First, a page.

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Semantic Code. Why meaning is important.

A broken-down car illustration. Your website could be in the same poor state without semantic code.
Article Content
  • How semantic code acts as a signpost to users, particularly those using screen readers, allowing them to ascribe meaning logic to code.
  • How for those navigating a website who cannot rely on visual cues, its important that we have code with semantic meaning, such as navigation being called ‘Nav’ rather than ‘Div’.
  • The history of using non-semantic elements such as tables, this was inefficient and no longer needed due to the development of semantic HTML elements.
  • HTML semantic elements explained such as ‘nav’, ‘footer’, ‘aside’ and ‘main’.
  • Why semantic code makes website more functional and accessible.

It’s nice when things are what they say they are. No one likes being deceived. This is especially the case for technologies such as screen-readers, which need to navigate a website using the code of the website as signposts. These signposts need to be clear and logical and semantic code ensures this. It is, therefore, a key component of an accessible website.  

Semantic Code adds structure

It’s convenient to see a website as a set of visual cues for the user, where the structure of the code underneath is unimportant. If the navigation visually looks like navigation, what does it matter if it’s in a div? (Div is short for division because its purpose is to divide content. It functions as an empty container for content). The same with a footer or any other aspect of the website. Most users will never look at the code, so as long as it visually looks how you would expect, does it matter?

For years, the approach of relying on visual cues, whilst the code implied no real meaning or structure, was widespread.  This is because the technical limitations of HMTL did not match the ambition of web designers and developers. This resulted in developers using whatever code was available to produce the desired visual result.

A history of HTML bad practice

This resulted in table HTML elements being used for content that wasn’t a table. Recently divs and spans have been used as containers for just about everything (spans like Divs are empty containers with no semantic meaning attached). The car looked good on the outside, but under the hood, the engine was stuck together with gaffer tape.

This approach was bad practice. After all, nobody wants a car that looks good but that could fall apart at any moment.  It was also not accessible because it took for granted the fact that all users could rely on visual cues to navigate a website’s content.

Users with visual impairments and other disabilities rely on screen reader technology to navigate and read out the content of a website. The use of screen readers makes how code is used and structured very important.

 If a website uses divs or spans repeatedly, even with appropriate classes, the website structure becomes a jumbled mess for those using screen readers. It makes it difficult to distinguish the different elements of a website. For example, if div’s are used, the screen reader can’t tell which part is navigation, which is the footer, because these elements have no implied meaning. Whilst they may look different visually, they all look the same to a screen reader.

The overuse of elements that are not semantic makes it difficult for users of these technologies to understand the layout and structure of a website.  Navigation of the website could therefore be a frustrating experience.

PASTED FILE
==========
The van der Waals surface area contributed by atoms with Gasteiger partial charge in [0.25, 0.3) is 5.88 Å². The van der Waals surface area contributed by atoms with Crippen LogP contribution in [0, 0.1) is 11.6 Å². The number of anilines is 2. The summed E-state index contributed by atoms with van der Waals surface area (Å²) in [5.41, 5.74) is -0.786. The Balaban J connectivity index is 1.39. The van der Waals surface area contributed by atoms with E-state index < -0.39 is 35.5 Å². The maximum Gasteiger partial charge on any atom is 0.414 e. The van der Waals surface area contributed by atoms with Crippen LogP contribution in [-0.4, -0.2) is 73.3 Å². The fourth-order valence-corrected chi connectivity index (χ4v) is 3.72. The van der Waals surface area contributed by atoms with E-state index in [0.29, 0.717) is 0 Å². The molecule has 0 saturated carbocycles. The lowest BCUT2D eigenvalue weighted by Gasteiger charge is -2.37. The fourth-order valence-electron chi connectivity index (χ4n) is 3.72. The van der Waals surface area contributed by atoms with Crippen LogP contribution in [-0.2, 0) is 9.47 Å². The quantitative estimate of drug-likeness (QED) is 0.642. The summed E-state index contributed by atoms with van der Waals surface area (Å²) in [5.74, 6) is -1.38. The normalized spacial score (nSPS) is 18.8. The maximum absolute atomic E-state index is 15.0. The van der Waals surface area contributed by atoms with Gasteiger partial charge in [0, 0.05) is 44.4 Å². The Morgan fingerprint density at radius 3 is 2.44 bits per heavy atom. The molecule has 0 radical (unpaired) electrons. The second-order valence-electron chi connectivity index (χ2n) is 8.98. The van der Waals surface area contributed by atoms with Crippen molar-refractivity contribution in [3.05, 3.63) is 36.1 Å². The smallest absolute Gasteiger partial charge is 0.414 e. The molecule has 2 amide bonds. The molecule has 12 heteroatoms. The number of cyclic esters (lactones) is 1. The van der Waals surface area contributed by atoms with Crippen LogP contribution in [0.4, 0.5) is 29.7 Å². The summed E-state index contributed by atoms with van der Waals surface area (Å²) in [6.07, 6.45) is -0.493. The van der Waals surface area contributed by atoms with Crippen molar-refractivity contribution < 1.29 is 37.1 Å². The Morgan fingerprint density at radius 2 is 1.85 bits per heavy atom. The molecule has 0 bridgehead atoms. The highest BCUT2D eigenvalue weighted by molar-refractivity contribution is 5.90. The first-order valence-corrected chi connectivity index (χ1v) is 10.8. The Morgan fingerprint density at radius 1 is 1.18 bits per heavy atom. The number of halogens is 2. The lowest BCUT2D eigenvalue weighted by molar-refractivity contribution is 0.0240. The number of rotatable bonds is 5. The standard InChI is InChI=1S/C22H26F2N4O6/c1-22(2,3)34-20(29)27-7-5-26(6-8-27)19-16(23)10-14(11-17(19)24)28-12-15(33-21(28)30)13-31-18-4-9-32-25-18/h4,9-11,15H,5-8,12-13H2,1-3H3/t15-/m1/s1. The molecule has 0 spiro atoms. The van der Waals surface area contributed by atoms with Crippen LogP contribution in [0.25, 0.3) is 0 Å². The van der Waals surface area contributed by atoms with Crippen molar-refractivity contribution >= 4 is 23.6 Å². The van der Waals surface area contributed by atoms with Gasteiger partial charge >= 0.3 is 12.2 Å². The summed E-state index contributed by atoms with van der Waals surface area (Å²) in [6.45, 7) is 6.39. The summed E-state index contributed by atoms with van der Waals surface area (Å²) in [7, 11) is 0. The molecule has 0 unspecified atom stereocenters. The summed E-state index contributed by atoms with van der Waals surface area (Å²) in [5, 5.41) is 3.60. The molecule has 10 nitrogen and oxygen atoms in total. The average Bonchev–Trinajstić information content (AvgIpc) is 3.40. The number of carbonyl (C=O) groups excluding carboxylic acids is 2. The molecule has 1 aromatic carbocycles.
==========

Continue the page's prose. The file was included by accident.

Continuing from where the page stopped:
Useful Tip

Don’t think about divs as completely useless. The key thing to remember is div’s have no semantic meaning. Div is short for division, reflecting how they are used to help divide content visually when it is not relevant to have a semantic element such as a section.  For example, they are useful if you need a wrapper around a piece of content. MDN web docs has useful information on when using a div is appropriate. (read the MDN web docs article here).

HTML Semantic Elements

Thankfully, semantic HTML elements are here to the rescue. These elements, which have developed over time, are called Semantic because their names have meaning. They are what it says on the tin, or in this case, the HTML tag. The car engine no longer has to be fixed together with gaffer tape.

Illustration of sparkling new car. Semantic HTML has your code running like a new engine.

So instead of relying on visual cues to indicate that navigation is navigation, we have an element called ‘<nav>’. Similarly, we have a ‘<footer>’ element for footers. An ‘<article>’ element for specific segments of written content or ‘<aside>’ for extra information content supplementary to the site’s core content.  We now even have a ‘<main>’ element which allows the developer to define the core content of a website, to screen readers and other technologies.

The positive impact of semantic code

The specific labelling that semantic code provides means that screen readers can navigate websites efficiently using HTML elements as signposts. It helps the screen reader establish the context of all of the content within the website and communicate this to the user. It allows the user, using this technology to navigate the website with the ease and efficiency of someone who can rely on visual cues. Your website will be more efficient and accessible with its inclusion.

Semantic code should be an essential ingredient in the development of every website. Like with all accessibility, don’t make it an afterthought, see it as a blueprint for your site structure that you can refine over time.

The time for cobbling together code elements is over; long live semantic code!

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